Julian Barnes, Artificial Intelligence, HSBC, True Crime, Free Will, Gambling, Price, Sichuan Pepper


Hic sunt camelopardus: this historical edition of The Browser is presented for archaeological purposes; links and formatting may be broken.

The Thrill Of The Modern

Julian Barnes | Guardian | 2nd May 2015

Modernism is easier to comprehend in painting than in literature. In painting it is a development rather than an incursion. "In a museum you went from one gallery to the next, reading what appeared to be a clear narrative: from Courbet to Manet and Monet and Degas to Cézanne and then to Braque and Picasso – and you were there! With fiction, it all seemed more complicated and less linear, with more backtracking" (2,930 words)

Artificial Intelligence: Rise Of The Machines

The Economist | 7th May 2015 | | Read with 1Pass

A smart robot may take your job, but it is highly unlikely to take over the world, at least given foreseeable technologies. Deep learning has revived our ambitions for artificial intelligence; based on a relatively few human prompts, machines can construct rules for recognising and categorising things in the world around them, often more consistently than humans can. But they do not (yet) have motives and desires (3,600 words)

HSBC Should Return To Hong Kong

John Gapper | Financial Times | 7th May 2015 | | Read with 1Pass

HSBC should move its head office back from London to Hong Kong; the commercial prospects are brighter in Asia, and the loss of a global bank would be a salutary shock to British politicians and public opinion. The costs of the move for HSBC would be more than offset by tax savings. The bank's overseas assets would be exempt from Britain's ill-considered and increasingly burdensome banking levy (912 words)

Relentless: The Sheriff Of Putnam County

Joe Kovac | Atlanta | 6th May 2015

Glorious true-crime read with a hero worthy of the finest southern fiction: Howard Sills, sheriff of Putnam County, Georgia, a "whiskey cask of a man" with a white moustache and a subscription to Oxford American. Murders don't happen in Putnam County, until one does, and then it's a doozy. "On the floor was a man’s body. The man’s age was hard to guess, because the body had no head. It had been cut off. And it was gone" (5,400 words)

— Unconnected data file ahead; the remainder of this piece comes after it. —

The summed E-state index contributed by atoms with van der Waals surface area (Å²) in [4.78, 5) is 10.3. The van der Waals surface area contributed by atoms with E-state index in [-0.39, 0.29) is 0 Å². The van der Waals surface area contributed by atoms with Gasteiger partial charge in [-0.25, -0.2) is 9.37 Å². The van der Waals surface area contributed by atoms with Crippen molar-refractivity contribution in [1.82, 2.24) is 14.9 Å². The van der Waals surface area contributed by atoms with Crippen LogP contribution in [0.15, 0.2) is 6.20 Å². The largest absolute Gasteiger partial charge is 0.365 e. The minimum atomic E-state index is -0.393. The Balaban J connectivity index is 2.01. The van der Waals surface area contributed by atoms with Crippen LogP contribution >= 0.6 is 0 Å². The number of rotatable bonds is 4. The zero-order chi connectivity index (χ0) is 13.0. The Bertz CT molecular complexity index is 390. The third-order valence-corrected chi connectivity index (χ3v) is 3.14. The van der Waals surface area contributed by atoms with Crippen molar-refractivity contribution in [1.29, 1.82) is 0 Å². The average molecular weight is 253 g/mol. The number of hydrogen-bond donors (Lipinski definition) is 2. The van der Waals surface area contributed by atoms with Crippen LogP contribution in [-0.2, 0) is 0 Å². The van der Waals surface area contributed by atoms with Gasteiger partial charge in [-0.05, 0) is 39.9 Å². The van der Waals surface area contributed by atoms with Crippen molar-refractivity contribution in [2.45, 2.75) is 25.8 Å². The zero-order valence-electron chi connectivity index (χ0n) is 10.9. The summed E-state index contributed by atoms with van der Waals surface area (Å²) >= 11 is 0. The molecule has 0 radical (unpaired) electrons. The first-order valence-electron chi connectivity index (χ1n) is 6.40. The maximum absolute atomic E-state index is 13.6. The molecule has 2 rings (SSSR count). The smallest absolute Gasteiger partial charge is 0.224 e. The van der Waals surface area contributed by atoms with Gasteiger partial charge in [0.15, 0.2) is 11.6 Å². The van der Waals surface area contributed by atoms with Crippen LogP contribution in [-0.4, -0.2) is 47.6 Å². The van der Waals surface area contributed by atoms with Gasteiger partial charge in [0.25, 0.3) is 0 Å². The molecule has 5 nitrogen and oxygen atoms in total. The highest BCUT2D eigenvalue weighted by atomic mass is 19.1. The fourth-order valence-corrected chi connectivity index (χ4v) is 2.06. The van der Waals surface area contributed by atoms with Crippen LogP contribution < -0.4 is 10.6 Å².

Can We Ever Be In Charge Of Our Lives?

Rowan Williams | New Statesman | 4th May 2015

Former Archbishop of Canterbury reviews books on freedom and free will by Julian Baggini, John Gray, Alfred Mele. "We have become the prisoners of a picture, in which to be free is to be able to determine absolutely who or what I am. A mixture of existentialist rhetoric and misplaced religious anxiety has encouraged us in the view that to be responsible for our actions we must be unequivocally the cause of our actions" (2,000 words)

Engineers of Addiction

Andrew Thompson | Verge | 6th May 2015

The technology of addiction, explored in visits to the Las Vegas headquarters of Bally, inventor of the electromechanical slot machine, and of IGT, market leader in video poker. Gambling machines are random number generators with screens. All the rest is marketing. "Putting the same exact games on curved screens increased gameplay 30-80 percent". At a payback rate of 45% the customer loses the sense of risk (4,800 words)

The Psychology Of Pricing

Nick Kolenda | 6th May 2015

The sub-title is A Gigantic List Of Strategies. So a long read, almost an e-book, but clearly written and easily read, which explains plausibly why things are priced for sale the way that they are, right down to the omission of dollar signs from restaurant menus. And all the 0.99 price tags, the "charm pricing"? It's about getting the first digit down, the anchor number. Even when we think we know the trick, we are easily manipulated (7,500 words)

Wonton In Zanthoxylum Sauce

Victor Mair | Language Log | 6th May 2015

A mistranslation on a Chinese restaurant menu — Wonton in Zanthoxylum schinifolium etzucc sauce — provokes a tour de force of explication touching on botany, Chinese characters, dialects, the history of Chinese food in America, and the folk-etymology of ma-po tofu, a dish of bean-curd and ground meat spiced with Sichuan peppers which probably does not derive its name from a pock-marked old woman called Ma (2,290 words)

Video of the day: Could You Live For Ever?

What to expect: One-man show from Jake Roper about the pursuit of immortality down the ages (11'58")

Thought for the day

If a lot of cures are suggested for a disease, it means that the disease is incurable
Anton Chekhov

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